Lastly, crime rates during the pandemic changed in a variety of ways. National violent crime rates rose during 2020, while national property crime rates continued a 20-year decline.18 While some offense types increased from 2020 to 2021 (aggravated and gun assaults), others decreased (burglary, larceny, and drug offenses).19 Homicide rates also fluctuated but were generally higher than in recent years, rising by 49 percent from the first quarter of 2019 to the first quarter of 2020, then declining from a peak in the summer of 2020. Overall, violent crime rates in 2020 remained lower than two decades prior with a difference of over 100 fewer violent incidents per 100,000 in 2020 compared to 2000.20


  1. Centers for Disease Control and Prevention. (2022, January 5). CDC museum COVID-19 timeline.
  2. Coronavirus in the U.S.: Latest maps, dates, and death counts. (2022, February 28). The New York Times.
  3. National Commission on COVID-19 and Criminal Justice. (2020, December). Experience to action: Reshaping criminal justice after COVID-19. Washington, D.C.: Council on Criminal Justice.
  4. Montoya-Barthelemy, A. G., Lee, C. D., Cundiff, D. R., & Smith, E. B. (2020). COVID-19 and the correctional environment: The American prison as a focal point for public health. American Journal of Preventive Medicine, 58(6), 888-891.
  5. Schnepel, K. T. (2020). COVID-19 in U.S. state and federal prisons. Washington, D.C.: Council on Criminal Justice.
  6. Marquez, N., Ward, J. A., Parish, K., Saloner, B., and Dolovich, S. (2021). COVID-19 incidence and mortality in federal and state prisons compared with the U.S. population, April 5, 2020, to April 3, 2021. Journal of the American Medical Association, 326(18), 1865-1867.
  7. Prison Policy Initiative. (2022, February 25). The most significant criminal justice policy changes from the COVID-19 pandemic.
  8. Federal Bureau of Prisons. (2020, March 13). Federal Bureau of Prisons COVID-19 action plan: Agency-wide modified operations.
  9. Ridderbusch, K. (2021, October). COVID precautions put more prisoners in isolation. It can mean long-term health woes. NPR.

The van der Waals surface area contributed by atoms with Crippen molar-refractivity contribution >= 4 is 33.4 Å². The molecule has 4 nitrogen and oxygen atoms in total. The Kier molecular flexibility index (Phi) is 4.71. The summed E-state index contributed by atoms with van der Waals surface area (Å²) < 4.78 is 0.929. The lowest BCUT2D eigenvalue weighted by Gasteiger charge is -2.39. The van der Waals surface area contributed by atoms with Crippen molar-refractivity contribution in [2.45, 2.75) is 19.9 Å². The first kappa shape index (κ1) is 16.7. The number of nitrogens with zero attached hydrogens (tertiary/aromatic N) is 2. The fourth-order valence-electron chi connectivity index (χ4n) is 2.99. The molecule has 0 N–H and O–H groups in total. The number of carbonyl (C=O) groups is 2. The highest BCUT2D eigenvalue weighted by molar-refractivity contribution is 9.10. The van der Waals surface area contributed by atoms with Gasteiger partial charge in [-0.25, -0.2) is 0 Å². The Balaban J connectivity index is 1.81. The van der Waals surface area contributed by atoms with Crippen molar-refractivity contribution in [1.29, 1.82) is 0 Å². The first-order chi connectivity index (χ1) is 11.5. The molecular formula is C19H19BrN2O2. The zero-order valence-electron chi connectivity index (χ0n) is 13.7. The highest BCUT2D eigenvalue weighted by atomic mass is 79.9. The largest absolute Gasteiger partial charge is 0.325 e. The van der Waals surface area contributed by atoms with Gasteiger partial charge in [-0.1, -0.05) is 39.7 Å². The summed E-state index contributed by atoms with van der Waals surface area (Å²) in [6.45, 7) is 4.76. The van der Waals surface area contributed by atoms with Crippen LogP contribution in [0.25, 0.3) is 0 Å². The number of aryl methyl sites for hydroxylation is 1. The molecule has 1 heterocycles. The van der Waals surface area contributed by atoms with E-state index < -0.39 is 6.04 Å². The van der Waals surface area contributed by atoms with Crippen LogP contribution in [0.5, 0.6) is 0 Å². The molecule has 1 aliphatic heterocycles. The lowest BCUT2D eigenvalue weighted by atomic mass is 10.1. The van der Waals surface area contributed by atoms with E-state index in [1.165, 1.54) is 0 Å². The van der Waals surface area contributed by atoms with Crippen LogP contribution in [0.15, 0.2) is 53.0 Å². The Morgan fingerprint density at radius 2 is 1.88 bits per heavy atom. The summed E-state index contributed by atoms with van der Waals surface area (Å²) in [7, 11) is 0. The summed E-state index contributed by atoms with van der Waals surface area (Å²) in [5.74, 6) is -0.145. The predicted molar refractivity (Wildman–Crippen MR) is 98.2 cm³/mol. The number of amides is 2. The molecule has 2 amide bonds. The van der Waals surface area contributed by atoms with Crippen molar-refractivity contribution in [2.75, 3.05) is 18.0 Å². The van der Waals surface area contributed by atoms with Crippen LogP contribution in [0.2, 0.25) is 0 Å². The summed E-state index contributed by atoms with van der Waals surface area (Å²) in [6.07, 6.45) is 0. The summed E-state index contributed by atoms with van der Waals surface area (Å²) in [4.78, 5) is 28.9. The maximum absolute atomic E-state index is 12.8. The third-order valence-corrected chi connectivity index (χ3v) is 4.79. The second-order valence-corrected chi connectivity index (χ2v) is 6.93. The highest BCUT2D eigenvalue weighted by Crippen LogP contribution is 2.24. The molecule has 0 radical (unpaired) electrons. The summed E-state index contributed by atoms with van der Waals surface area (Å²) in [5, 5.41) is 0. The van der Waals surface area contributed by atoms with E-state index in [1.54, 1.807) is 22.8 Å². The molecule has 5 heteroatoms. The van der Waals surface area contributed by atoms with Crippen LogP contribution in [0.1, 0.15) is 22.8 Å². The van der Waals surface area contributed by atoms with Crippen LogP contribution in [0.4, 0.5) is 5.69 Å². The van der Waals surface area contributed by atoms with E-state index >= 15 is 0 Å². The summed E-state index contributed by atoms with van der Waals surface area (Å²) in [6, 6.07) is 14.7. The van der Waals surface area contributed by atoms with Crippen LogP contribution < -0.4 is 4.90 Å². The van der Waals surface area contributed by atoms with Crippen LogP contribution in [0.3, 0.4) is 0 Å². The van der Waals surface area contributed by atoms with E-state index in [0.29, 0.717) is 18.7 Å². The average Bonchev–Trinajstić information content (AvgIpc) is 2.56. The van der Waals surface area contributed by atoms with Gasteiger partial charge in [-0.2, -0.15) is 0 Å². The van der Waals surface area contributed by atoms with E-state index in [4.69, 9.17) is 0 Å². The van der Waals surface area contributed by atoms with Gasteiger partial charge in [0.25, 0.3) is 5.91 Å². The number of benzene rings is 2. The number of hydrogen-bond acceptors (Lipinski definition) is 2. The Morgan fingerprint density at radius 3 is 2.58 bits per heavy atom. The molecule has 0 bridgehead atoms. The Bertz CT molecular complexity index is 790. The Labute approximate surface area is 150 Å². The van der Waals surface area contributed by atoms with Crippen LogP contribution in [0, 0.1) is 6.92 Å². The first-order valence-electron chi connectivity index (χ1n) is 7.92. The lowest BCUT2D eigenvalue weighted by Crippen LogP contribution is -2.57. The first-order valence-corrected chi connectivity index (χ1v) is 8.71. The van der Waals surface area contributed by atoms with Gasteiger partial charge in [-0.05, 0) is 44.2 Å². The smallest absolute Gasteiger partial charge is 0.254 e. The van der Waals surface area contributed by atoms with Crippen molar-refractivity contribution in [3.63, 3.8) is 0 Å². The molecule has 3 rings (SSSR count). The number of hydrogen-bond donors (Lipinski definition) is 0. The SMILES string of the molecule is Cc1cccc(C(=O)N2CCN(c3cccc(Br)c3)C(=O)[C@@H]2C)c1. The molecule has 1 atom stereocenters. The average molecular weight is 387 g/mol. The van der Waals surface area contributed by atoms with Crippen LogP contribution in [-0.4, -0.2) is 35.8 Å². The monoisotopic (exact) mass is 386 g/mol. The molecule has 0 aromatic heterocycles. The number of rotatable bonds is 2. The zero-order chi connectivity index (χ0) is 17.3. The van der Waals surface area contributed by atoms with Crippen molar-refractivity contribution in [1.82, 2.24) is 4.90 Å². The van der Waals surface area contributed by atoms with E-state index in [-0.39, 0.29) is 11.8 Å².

10. Schnepel, K.T., Abaroa-Ellison, J., Jemison, E., & Engel, L. (2021). COVID-19 testing in state prisons. Washington, D.C.: Council on Criminal Justice.
  11. Widra, E. & Herring, T. (2020, August 14). Half of states fail to require mask use by correctional staff. Prison Policy Initiative.
  12. Steadman, H. J., Osher, F. C., Robbins, P. C., Case, B., & Samuels, S. (2009). Prevalence of serious mental illness among jail inmates. Psychiatric Services 60(6), 761-765.
  13. National Alliance on Mental Illness. (n.d.). Mental illness and the criminal justice system.
  14. Czeisler, M. É., Lane, R. I., Petrosky, E., Wiley, J. F., Christensen, A., Njai, R., Rajaratnam, S. M. (2020). Mental health, substance use, and suicidal ideation during the COVID-19 pandemic – United States, June 24-30, 2020. Morbidity and Mortality Weekly Report, 69(32), 1049-1057.
  15. Farley, E., Engel, L. & Jemison, E. (2021). COVID-19 and the changing landscape of substance use disorder treatment. Washington, D.C.: Council on Criminal Justice.
  16. Id.
  17. United States Department of Justice, Federal Bureau of Investigation. (2021, December). Crime in the United States, 2021.
  18. Rosenfeld. R., & Lopez, E. (2021). Pandemic, social unrest, and crime in U.S. Cities. Washington, D.C.: Council on Criminal Justice.
  19. Violent crime rates in 2000 were near 500 per 100,000 whereas 2020 rates were under 400 per 100,000. See Federal Bureau of Investigation Crime Data Explorer,
Bureau of Justice Assistance

This project was supported by Grant No. 2015-ZB-BX-K002 awarded by the Bureau of Justice Assistance. The Bureau of Justice Assistance is a component of the Department of Justice’s Office of Justice Programs, which also includes the Bureau of Justice Statistics, the National Institute of Justice, the Office of Juvenile Justice and Delinquency Prevention, the Office for Victims of Crime, and the SMART Office. Points of view or opinions in this document are those of the author and do not necessarily represent the official position or policies of the U.S. Department of Justice.

CJI Crime and Justice Institute

The Crime and Justice Institute (CJI), a division of Community Resources for Justice, works to improve public safety and the delivery of justice by providing nonpartisan technical assistance, research, and other services to improve outcomes across the spectrum of the adult and juvenile justice systems, from policing and pretrial through reentry. CJI provides direct technical assistance, assessment, implementation, research, data analysis, training, facilitation, and more. We take pride in our ability to improve evidence-based practices in public safety agencies and gain organizational acceptance of those practices. We create realistic implementation plans, put them into practice, and evaluate their effectiveness to enhance the sustainability of policies, practices, and interventions. Find out more at